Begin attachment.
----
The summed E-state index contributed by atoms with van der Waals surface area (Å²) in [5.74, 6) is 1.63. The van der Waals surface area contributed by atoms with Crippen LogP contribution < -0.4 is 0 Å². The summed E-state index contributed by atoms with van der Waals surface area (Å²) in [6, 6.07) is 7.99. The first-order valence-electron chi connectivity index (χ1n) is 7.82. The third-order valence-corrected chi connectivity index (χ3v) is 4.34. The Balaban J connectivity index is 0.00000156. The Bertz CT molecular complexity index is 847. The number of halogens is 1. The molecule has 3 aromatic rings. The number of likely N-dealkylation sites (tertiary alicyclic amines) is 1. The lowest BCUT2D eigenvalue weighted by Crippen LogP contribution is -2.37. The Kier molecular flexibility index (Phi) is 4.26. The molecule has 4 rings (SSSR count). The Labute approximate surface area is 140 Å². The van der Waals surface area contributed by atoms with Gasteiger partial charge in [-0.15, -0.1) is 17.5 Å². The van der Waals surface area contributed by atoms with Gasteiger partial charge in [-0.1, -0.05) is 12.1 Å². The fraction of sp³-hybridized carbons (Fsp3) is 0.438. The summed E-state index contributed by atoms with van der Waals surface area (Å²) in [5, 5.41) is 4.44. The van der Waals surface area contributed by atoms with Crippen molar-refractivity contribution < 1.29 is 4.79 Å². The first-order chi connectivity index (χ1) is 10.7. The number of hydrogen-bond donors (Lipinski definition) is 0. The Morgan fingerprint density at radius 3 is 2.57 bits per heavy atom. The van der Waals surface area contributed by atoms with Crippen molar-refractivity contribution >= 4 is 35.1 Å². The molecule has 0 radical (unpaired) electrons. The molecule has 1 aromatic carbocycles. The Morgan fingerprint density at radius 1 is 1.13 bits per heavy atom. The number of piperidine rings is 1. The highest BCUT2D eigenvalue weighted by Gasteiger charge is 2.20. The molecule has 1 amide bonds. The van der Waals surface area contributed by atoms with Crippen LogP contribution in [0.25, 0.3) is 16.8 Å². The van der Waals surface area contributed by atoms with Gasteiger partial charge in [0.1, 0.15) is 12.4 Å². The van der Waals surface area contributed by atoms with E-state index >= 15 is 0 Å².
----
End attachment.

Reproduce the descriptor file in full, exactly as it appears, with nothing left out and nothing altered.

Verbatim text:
The summed E-state index contributed by atoms with van der Waals surface area (Å²) in [5.74, 6) is 1.63. The van der Waals surface area contributed by atoms with Crippen LogP contribution < -0.4 is 0 Å². The summed E-state index contributed by atoms with van der Waals surface area (Å²) in [6, 6.07) is 7.99. The first-order valence-electron chi connectivity index (χ1n) is 7.82. The third-order valence-corrected chi connectivity index (χ3v) is 4.34. The Balaban J connectivity index is 0.00000156. The Bertz CT molecular complexity index is 847. The number of halogens is 1. The molecule has 3 aromatic rings. The number of likely N-dealkylation sites (tertiary alicyclic amines) is 1. The lowest BCUT2D eigenvalue weighted by Crippen LogP contribution is -2.37. The Kier molecular flexibility index (Phi) is 4.26. The molecule has 4 rings (SSSR count). The Labute approximate surface area is 140 Å². The van der Waals surface area contributed by atoms with Gasteiger partial charge in [-0.15, -0.1) is 17.5 Å². The van der Waals surface area contributed by atoms with Gasteiger partial charge in [-0.1, -0.05) is 12.1 Å². The fraction of sp³-hybridized carbons (Fsp3) is 0.438. The summed E-state index contributed by atoms with van der Waals surface area (Å²) in [5, 5.41) is 4.44. The van der Waals surface area contributed by atoms with Crippen molar-refractivity contribution < 1.29 is 4.79 Å². The first-order chi connectivity index (χ1) is 10.7. The number of hydrogen-bond donors (Lipinski definition) is 0. The Morgan fingerprint density at radius 3 is 2.57 bits per heavy atom. The van der Waals surface area contributed by atoms with Crippen molar-refractivity contribution >= 4 is 35.1 Å². The molecule has 0 radical (unpaired) electrons. The molecule has 1 aromatic carbocycles. The Morgan fingerprint density at radius 1 is 1.13 bits per heavy atom. The number of piperidine rings is 1. The highest BCUT2D eigenvalue weighted by Gasteiger charge is 2.20. The molecule has 1 amide bonds. The van der Waals surface area contributed by atoms with Crippen LogP contribution in [0.25, 0.3) is 16.8 Å². The van der Waals surface area contributed by atoms with Gasteiger partial charge in [0.1, 0.15) is 12.4 Å². The van der Waals surface area contributed by atoms with E-state index >= 15 is 0 Å².